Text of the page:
The Dirties came very highly recommended by filmmaker friends who’d seen the small indie film at the Slamdance Film Festival where it won the Grand Jury Prize, Best Narrative Feature, and the Spirit of Slamdance Award. I’d originally hesitated to see The Dirties, the synopsis of which describes a school shooting by two bullied teens. Flashbacks to my visceral upchuck reaction when watching Gus Van Sant’s Elephant came to mind and I was in no mood for a repeat experience. School shootings are a subject matter that really gets to me and their treatment on film and by the media is something I am particularly critical of.
Fortunately, Johnson’s The Dirties is a fresh, intelligent, insightful film about the love of films, obsession, and the relationship between two teenage friends.
Two teenage film geeks, Matt (Matt Johnson) and Owen (Owen Williams), are excitedly working on a project called The Dirties for their school media class. Their project centers on two renegade cop-like characters getting rid of a gang of bad kids at the school, whom Matt and Owen have nicknamed The Dirties, using a chock-full of filmic references and plastic guns. As production advances, we are privy to the type of abuses and humiliations Matt and Owen are subjected to as well as their changing friendship dynamics. Soon, the lines between film and reality are blurred and plastic guns might be replaced for the real thing.
After seeing the Canadian premiere of The Dirties at this year’s Fantasia International Film Festival, I was beyond excited to meet Canadian director, writer, and co-star of the film Matt Johnson. I caught up with Johnson right as he arrived in Montreal from screening The Dirties at Comic Con with none other than Kevin Smith, who recently acquired the film for his Kevin Smith Movie Club. After seeing the film post its Slamdance buzz, Smith gave a surprised Johnson a call.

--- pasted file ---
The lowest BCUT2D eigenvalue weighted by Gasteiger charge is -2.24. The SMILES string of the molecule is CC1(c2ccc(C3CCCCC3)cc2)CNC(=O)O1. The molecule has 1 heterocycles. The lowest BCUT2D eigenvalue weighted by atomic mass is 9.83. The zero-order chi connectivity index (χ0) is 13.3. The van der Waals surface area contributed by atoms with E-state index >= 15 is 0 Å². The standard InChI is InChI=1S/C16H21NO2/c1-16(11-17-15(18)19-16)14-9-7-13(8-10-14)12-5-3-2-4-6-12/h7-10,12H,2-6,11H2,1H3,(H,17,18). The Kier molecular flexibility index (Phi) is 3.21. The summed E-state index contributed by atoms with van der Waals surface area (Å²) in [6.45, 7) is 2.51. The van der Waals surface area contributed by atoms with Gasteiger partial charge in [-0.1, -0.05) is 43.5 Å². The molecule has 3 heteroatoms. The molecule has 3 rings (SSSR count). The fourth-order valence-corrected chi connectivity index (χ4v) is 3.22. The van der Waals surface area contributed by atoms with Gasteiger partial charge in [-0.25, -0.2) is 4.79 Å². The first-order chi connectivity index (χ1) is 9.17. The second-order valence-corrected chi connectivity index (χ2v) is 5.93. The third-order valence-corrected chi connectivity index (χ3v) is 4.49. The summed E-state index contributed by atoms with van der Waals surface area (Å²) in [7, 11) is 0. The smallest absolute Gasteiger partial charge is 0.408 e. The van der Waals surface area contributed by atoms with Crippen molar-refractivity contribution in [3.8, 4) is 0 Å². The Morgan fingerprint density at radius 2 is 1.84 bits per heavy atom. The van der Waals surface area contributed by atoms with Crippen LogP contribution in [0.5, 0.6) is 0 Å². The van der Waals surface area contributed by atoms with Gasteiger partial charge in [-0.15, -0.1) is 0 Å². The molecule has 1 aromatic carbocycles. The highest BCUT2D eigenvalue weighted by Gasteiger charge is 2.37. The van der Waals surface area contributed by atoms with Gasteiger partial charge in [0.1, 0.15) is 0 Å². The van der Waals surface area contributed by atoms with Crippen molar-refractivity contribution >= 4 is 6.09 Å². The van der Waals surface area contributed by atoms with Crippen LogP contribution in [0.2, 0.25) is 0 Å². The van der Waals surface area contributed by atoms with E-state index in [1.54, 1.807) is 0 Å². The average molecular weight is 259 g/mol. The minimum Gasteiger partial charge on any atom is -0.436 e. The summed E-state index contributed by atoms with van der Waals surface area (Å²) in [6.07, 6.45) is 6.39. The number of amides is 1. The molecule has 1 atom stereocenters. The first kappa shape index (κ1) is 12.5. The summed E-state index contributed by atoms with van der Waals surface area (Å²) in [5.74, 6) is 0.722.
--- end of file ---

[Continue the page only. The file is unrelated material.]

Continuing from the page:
“It was so wicked because that’s exactly the kind of leverage a movie like this needed. To have somebody who is seen as trustworthy and like a cultural maven in a lot of ways. I think it helped a lot of audiences get over the fact that on paper the premise can seem tasteless and offensive,” explained Johnson.
Indeed, the subject matter of the film is a heavy one and yet, the performances and delivery remain engaging and funny. The group of filmmaking friends came to make The Dirties after Johnson’s friend Josh Boles, who’d been watching Man Bites Dog (Belveaux 1992) quite a bit, was looking to make a movie in which Johnson played a psychopath crazy killer. With further discussion they came to decide on situating it within the world of a school shooting.
“Politically, we weren’t interested in making the definitive answer to what a school shooting movie should be or why school shootings happen,” Johnson offered, “But we wanted to explore it in a way that we hadn’t seen before. The more we talked about it, the more we realized that it was a real nexus of a lot of our childhood experiences. This idea of what a school shooting is, what the celebrity of it means, and what it means in terms of changing the dynamics of how a school works, and also, what bullying is really like. That’s what led us to the subject matter.”